Get started using web API’s – Luas Forecasting API Part Three

After much struggles, see the previous entry for the history up til now, the responseText message was successfully parsed and the information populated on the page:

Some of the pitfalls:

  • Response message was a string which wouldn’t yield to any XML extraction methods. That was sorted once parsed to XML. (Response methods for XML didn’t yield anything or issues further along made me dismiss it altogether.
  • It was impossible to extract any data, attempts yielded
    • XML Object Element.
    • HTML Object Element.
    • Null.
  • Xpath was used to get at the data but still no luck (some remnants can be seen as code or comments).
  • API was down for maintenance which didn’t allow much progress.

There were myriad of explanations and convoluted methods to get the data but the issue lay in that the information needed was in the attritbutes and not in the nodes. I’ll do a clearer, indepth write up of all the steps taken to create this but for now this shall be parked.

Some improvements I’m planning on however include:

  • Automatic updating of the page when the response refreshes.
  • Selecting stops by name and whether inbound or outbound.

Stay tuned for that and more!

Get started using web API’s – Luas Forecasting API Part Two

Continuing on from the last post – Get started using web API’s – Luas Forecasting API Part One , there was a slight issue I ran into. This was resolved after several commits where I’d tried to see if I could print out the response regardless of the response status. However those failed and can be seen in my commits [1] [2]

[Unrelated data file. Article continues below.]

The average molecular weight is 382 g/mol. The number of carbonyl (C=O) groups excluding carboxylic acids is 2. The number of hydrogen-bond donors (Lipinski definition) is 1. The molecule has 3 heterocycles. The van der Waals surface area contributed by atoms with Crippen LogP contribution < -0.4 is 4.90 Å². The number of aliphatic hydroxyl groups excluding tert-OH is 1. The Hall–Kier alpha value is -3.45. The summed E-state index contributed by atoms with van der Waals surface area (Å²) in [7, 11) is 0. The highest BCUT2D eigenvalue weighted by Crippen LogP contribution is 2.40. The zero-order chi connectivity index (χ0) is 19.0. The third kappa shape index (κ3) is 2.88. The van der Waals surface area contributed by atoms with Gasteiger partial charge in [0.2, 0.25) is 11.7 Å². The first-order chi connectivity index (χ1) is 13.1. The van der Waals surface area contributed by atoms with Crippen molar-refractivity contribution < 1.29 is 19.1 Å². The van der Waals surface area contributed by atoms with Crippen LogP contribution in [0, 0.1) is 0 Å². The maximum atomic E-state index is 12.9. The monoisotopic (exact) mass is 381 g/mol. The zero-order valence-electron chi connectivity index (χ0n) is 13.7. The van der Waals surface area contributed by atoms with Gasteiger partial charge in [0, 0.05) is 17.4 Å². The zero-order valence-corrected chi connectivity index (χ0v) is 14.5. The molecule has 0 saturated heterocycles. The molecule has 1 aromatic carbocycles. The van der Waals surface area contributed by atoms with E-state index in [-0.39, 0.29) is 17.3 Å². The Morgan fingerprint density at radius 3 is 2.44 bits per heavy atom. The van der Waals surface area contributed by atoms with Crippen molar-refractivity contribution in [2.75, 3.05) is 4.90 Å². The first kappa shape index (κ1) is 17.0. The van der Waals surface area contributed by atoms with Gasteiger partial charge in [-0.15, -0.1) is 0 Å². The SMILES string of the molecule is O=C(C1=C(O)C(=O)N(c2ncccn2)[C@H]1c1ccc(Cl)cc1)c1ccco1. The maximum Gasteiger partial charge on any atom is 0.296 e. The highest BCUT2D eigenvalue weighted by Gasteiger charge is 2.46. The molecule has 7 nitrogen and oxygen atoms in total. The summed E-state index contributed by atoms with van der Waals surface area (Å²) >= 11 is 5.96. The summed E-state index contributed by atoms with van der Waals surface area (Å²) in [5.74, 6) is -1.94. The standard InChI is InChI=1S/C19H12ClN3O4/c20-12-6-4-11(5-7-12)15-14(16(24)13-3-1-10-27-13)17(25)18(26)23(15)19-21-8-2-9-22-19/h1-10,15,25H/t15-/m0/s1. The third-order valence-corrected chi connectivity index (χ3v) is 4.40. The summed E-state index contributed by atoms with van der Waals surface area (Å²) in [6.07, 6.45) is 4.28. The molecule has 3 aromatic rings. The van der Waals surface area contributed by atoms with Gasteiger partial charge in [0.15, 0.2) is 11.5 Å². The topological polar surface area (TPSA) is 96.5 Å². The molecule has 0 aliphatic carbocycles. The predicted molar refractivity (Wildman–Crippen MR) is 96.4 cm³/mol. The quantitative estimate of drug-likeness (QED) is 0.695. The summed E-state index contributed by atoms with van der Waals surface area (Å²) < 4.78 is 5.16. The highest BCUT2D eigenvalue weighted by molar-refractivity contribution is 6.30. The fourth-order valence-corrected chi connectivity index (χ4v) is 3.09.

The issue was that I couldn’t get any response message back once the code was hosted on github pages – It worked perfectly on my machine (hey oh). It would just default to the else condition in the httpRequest’s onreadystatechange update – i.e. the assigned function alertContents() would return the message if the response wasn’t in a readyState of ‘DONE’ and status wasn’t 200.

else {
 alert('There was a problem with the request\n');
 alert(httpRequest.responseText); // added an alert to see what message 
                                  // being returned - there was none.

The responseText from the httpRequest didn’t contain any message to help troubleshoot. The problem was later pinned down to a mixed content issue – it’s one where the calling code requests a non secure request ‘http’ and the API would send back or expect a request call to be secure and hence return a secure response.

With that sorted, the next step still remains: Extract information from the xml response and update the webpage. For now here’s the page, click the button to get a raw response message in all its glory.

Get started using web API’s – Luas Forecasting API

My JavaScript excursions have taken a damper as of late. Without much digression, the next mini project I want to tackle is how to consume an api and present it on a page. I’ve been having a bit of internal conflict if I should conduct this on GitHub or codepen and came to the conclusion that i’ll do it on both – first attempt on GitHub and a cloned, improved version, on codepen.

For this tutorial, of sorts, will include the following:

  • Consume the public Luas API
  • Extract relevant information and display on a page

At this point it will only be for a specific location and inbound shuttles. At this stage the HTML & CSS have been setup, as well as the AJAX script to call the Luas Forecasting API.

The API only seemed to show tabular information and not much of explanation or examples are available, bar one on the data.gov.ie page for the aforementioned API. It seemed to be only displaying the current status, however, when it was retrieved, the response contained all the relevant information that is needed i.e. the stop name, inbound/outbound and luas arrival times.